DHS CISO joins call for an 18F for cybersecurity

Jeff Eisensmith speaks Oct. 26 at Dell Technologies' Digital Transformation Summit, presented by FedScoop. (CyberScoop)

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The federal government should establish a dedicated team of star performers poached from the private sector along the lines of the General Services Administration’s government technology startup 18F, Department of Homeland Security CISO Jeff Eisensmith said Thursday.

“We need to do the same thing we did with 18F and push that deeper into the cybersecurity realm,” he told CyberScoop in a brief interview after his panel discussion at the Dell Technologies’ Digital Transformation Summit produced by FedScoop.

“18F brought higher pay and prestige” to government service, he said. “They recruited hard in high tech areas. That whole paradigm could work” in cybersecurity.

Eisensmith’s call echoes one issued last year by 18F founder Greg Godbout. “It would be really great to have a consultant service in government similar to an 18F or US [Digital Service] model … that’s built around cybersecurity,” Godbout told FedScoop in May last year, about a month after he left his last federal post as Environmental Protection Agency’s CTO.

This year, the call made its way into a proposed “to-do” list for the new administration.

“Congress should direct the GSA to establish an office that collaborates with other agencies on cybersecurity issues, bringing in top private-sector talent to improve government security,” said the Information Technology and Innovation Foundation in its “Tech Policy To-Do List” in April.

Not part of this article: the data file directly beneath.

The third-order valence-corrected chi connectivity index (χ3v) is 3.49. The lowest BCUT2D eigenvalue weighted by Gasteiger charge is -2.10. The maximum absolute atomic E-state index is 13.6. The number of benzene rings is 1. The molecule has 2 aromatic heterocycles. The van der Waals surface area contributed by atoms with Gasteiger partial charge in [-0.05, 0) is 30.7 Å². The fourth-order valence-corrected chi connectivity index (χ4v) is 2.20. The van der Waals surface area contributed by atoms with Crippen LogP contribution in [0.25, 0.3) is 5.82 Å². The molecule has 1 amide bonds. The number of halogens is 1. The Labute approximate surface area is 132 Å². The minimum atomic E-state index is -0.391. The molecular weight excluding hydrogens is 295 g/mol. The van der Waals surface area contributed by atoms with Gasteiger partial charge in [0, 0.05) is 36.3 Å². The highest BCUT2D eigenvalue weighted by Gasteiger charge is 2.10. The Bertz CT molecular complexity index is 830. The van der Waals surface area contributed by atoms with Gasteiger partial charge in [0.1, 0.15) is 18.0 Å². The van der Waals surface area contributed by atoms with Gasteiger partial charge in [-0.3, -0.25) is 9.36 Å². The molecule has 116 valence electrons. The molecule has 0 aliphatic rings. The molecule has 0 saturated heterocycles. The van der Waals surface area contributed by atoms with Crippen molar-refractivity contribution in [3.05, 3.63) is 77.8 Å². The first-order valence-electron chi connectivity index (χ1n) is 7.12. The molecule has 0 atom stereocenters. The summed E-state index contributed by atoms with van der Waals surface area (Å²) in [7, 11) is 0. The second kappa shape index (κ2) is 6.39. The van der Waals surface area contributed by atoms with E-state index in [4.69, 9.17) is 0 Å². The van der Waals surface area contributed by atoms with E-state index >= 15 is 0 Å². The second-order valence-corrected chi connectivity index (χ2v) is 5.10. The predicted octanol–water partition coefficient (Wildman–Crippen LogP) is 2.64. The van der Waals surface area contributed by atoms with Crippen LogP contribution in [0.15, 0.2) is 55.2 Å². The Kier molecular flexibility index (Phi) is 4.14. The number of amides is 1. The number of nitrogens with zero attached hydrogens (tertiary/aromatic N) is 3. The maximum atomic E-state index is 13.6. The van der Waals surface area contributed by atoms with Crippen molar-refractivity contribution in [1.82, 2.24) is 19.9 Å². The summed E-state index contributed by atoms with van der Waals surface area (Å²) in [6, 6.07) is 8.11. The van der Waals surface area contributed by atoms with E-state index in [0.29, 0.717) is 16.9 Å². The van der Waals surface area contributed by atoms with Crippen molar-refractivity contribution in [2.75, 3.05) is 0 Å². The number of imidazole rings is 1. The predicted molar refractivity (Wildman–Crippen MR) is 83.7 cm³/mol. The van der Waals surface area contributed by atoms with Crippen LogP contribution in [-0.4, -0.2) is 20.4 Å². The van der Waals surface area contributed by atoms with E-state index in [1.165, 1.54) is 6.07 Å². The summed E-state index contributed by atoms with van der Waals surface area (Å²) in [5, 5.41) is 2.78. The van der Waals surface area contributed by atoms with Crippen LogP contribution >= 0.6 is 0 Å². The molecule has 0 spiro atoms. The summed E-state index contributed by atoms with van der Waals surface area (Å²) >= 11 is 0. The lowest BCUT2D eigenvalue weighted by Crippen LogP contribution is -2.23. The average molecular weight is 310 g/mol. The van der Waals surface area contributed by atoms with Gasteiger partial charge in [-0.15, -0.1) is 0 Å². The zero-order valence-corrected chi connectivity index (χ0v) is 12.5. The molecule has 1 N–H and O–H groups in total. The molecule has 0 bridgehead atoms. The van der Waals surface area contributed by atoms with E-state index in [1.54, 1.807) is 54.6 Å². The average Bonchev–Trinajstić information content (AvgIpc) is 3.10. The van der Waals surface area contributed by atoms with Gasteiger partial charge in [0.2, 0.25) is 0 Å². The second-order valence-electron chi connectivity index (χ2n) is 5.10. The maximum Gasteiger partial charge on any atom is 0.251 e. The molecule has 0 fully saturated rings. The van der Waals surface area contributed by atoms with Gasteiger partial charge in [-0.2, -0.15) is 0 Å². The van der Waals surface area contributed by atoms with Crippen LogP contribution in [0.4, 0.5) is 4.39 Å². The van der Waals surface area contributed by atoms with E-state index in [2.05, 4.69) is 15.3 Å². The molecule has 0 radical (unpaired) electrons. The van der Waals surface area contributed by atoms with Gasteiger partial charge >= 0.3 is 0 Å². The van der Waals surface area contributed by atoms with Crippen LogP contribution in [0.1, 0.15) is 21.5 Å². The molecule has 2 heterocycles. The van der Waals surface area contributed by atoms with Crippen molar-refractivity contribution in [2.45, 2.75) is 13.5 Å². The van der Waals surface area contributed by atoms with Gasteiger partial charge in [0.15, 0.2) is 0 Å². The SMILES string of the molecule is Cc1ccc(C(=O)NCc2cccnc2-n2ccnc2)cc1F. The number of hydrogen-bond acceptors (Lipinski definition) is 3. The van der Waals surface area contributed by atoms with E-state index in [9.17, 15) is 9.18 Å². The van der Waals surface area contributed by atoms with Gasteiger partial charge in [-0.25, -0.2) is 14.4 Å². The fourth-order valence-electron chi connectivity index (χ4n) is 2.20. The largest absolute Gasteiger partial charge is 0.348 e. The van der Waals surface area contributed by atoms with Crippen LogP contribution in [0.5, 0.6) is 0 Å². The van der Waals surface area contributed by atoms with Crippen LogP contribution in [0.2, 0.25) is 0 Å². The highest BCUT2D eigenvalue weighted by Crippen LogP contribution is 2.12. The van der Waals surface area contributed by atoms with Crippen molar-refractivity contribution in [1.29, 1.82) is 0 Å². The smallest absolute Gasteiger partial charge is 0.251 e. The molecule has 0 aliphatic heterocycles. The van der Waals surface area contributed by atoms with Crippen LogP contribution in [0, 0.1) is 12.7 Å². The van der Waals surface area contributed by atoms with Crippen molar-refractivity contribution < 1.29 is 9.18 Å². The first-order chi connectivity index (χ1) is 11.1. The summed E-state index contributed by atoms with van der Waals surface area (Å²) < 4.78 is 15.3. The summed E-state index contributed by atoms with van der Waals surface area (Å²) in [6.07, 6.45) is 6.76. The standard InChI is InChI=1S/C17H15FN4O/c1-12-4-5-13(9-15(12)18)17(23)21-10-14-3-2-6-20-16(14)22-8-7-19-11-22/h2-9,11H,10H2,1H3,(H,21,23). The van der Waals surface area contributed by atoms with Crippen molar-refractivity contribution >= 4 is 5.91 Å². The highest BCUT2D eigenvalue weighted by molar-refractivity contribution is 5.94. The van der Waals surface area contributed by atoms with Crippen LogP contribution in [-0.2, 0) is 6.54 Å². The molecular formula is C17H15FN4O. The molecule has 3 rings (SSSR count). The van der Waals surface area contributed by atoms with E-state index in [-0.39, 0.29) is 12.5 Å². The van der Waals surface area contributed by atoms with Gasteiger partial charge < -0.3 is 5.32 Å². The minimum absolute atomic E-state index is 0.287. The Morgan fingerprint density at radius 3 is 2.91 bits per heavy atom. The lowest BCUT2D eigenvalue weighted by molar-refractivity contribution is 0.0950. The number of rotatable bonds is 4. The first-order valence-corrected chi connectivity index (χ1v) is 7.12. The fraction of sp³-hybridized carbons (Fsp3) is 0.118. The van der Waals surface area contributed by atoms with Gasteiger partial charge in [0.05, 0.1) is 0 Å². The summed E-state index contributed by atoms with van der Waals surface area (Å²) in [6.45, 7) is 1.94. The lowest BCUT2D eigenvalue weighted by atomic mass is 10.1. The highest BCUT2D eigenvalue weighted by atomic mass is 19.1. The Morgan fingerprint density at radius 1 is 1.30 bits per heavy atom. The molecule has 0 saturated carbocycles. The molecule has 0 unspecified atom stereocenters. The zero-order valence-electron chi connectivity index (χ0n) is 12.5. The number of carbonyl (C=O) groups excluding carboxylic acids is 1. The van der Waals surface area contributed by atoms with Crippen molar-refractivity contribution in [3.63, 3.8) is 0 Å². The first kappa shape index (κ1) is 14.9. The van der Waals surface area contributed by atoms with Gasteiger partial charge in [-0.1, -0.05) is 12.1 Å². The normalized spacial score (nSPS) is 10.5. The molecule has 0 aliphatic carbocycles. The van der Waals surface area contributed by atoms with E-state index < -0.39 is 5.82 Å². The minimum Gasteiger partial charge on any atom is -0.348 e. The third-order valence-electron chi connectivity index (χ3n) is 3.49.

Eisensmith also called Thursday for agencies to be allowed to expand their cybersecurity headcount, even if it meant they were adding positions faster than they could hire to fill them. In most occupational fields in government there tends to be a proportion of posts vacant at any given time because of how long it can take to recruit and onboard new employees. But Eisensmith said the problem was especially acute in cybersecurity — because of the turnover of staff, sometimes called “thrash” in government circles.

“With the thrash and the changeout of  skilled talent, cybersecurity needs a larger buffer” of unfilled posts, he said, to ensure there were enough staff to fulfill the mission.

The looming workforce crisis — with an ever growing number of employers chasing a stagnant pool of cybersecurity workers — “is happening quickly,” he said, “and it’s not getting better, it’s getting worse.”

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18F, Jeff Eisensmith
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